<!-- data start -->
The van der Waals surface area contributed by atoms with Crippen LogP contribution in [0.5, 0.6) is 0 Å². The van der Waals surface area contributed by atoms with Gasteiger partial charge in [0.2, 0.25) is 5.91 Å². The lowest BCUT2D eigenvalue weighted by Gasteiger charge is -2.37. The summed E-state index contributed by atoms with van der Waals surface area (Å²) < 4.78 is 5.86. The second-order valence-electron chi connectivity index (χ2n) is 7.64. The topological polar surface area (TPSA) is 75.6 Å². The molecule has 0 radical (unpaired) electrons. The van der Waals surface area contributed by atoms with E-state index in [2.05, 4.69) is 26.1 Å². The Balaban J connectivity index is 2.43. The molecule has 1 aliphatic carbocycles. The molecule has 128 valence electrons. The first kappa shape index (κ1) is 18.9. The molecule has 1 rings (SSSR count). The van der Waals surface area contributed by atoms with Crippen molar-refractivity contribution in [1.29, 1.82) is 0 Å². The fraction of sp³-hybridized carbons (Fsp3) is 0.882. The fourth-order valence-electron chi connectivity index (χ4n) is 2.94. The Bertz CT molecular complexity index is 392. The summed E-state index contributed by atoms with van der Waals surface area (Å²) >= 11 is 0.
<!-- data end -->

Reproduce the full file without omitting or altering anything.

The van der Waals surface area contributed by atoms with Crippen LogP contribution in [0.5, 0.6) is 0 Å². The van der Waals surface area contributed by atoms with Gasteiger partial charge in [0.2, 0.25) is 5.91 Å². The lowest BCUT2D eigenvalue weighted by Gasteiger charge is -2.37. The summed E-state index contributed by atoms with van der Waals surface area (Å²) < 4.78 is 5.86. The second-order valence-electron chi connectivity index (χ2n) is 7.64. The topological polar surface area (TPSA) is 75.6 Å². The molecule has 0 radical (unpaired) electrons. The van der Waals surface area contributed by atoms with E-state index in [2.05, 4.69) is 26.1 Å². The Balaban J connectivity index is 2.43. The molecule has 1 aliphatic carbocycles. The molecule has 128 valence electrons. The first kappa shape index (κ1) is 18.9. The molecule has 1 rings (SSSR count). The van der Waals surface area contributed by atoms with Crippen molar-refractivity contribution in [1.29, 1.82) is 0 Å². The fraction of sp³-hybridized carbons (Fsp3) is 0.882. The fourth-order valence-electron chi connectivity index (χ4n) is 2.94. The Bertz CT molecular complexity index is 392. The summed E-state index contributed by atoms with van der Waals surface area (Å²) >= 11 is 0.